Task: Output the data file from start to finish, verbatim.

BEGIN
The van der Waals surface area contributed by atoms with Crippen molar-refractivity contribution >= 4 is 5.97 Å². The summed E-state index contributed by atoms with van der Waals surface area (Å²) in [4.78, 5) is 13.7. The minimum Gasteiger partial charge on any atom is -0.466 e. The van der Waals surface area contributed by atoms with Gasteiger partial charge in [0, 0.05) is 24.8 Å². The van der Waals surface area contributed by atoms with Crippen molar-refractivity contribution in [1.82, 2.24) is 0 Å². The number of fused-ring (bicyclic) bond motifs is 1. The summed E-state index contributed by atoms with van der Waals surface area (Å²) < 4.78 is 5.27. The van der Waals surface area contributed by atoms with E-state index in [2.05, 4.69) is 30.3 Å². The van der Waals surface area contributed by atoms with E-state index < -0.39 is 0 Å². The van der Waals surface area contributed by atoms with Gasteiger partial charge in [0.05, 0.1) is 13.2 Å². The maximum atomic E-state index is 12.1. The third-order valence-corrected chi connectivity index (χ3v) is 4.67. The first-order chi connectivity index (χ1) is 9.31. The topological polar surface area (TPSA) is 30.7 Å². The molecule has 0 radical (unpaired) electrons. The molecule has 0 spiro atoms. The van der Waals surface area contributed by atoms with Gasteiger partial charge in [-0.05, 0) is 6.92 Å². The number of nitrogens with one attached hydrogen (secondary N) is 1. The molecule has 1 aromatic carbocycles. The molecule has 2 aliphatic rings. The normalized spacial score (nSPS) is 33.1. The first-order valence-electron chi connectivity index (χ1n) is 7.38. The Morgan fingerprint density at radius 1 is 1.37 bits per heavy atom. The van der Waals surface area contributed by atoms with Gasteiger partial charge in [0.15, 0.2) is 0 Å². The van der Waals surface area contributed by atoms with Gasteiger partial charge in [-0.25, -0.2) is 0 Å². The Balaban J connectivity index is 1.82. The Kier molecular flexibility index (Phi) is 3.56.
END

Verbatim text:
The van der Waals surface area contributed by atoms with Crippen molar-refractivity contribution >= 4 is 5.97 Å². The summed E-state index contributed by atoms with van der Waals surface area (Å²) in [4.78, 5) is 13.7. The minimum Gasteiger partial charge on any atom is -0.466 e. The van der Waals surface area contributed by atoms with Gasteiger partial charge in [0, 0.05) is 24.8 Å². The van der Waals surface area contributed by atoms with Crippen molar-refractivity contribution in [1.82, 2.24) is 0 Å². The number of fused-ring (bicyclic) bond motifs is 1. The summed E-state index contributed by atoms with van der Waals surface area (Å²) < 4.78 is 5.27. The van der Waals surface area contributed by atoms with E-state index in [2.05, 4.69) is 30.3 Å². The van der Waals surface area contributed by atoms with E-state index < -0.39 is 0 Å². The van der Waals surface area contributed by atoms with Gasteiger partial charge in [0.05, 0.1) is 13.2 Å². The maximum atomic E-state index is 12.1. The third-order valence-corrected chi connectivity index (χ3v) is 4.67. The first-order chi connectivity index (χ1) is 9.31. The topological polar surface area (TPSA) is 30.7 Å². The molecule has 0 radical (unpaired) electrons. The molecule has 0 spiro atoms. The van der Waals surface area contributed by atoms with Gasteiger partial charge in [-0.05, 0) is 6.92 Å². The number of nitrogens with one attached hydrogen (secondary N) is 1. The molecule has 1 aromatic carbocycles. The molecule has 2 aliphatic rings. The normalized spacial score (nSPS) is 33.1. The first-order valence-electron chi connectivity index (χ1n) is 7.38. The Morgan fingerprint density at radius 1 is 1.37 bits per heavy atom. The van der Waals surface area contributed by atoms with Gasteiger partial charge in [0.15, 0.2) is 0 Å². The van der Waals surface area contributed by atoms with Gasteiger partial charge in [-0.25, -0.2) is 0 Å². The Balaban J connectivity index is 1.82. The Kier molecular flexibility index (Phi) is 3.56.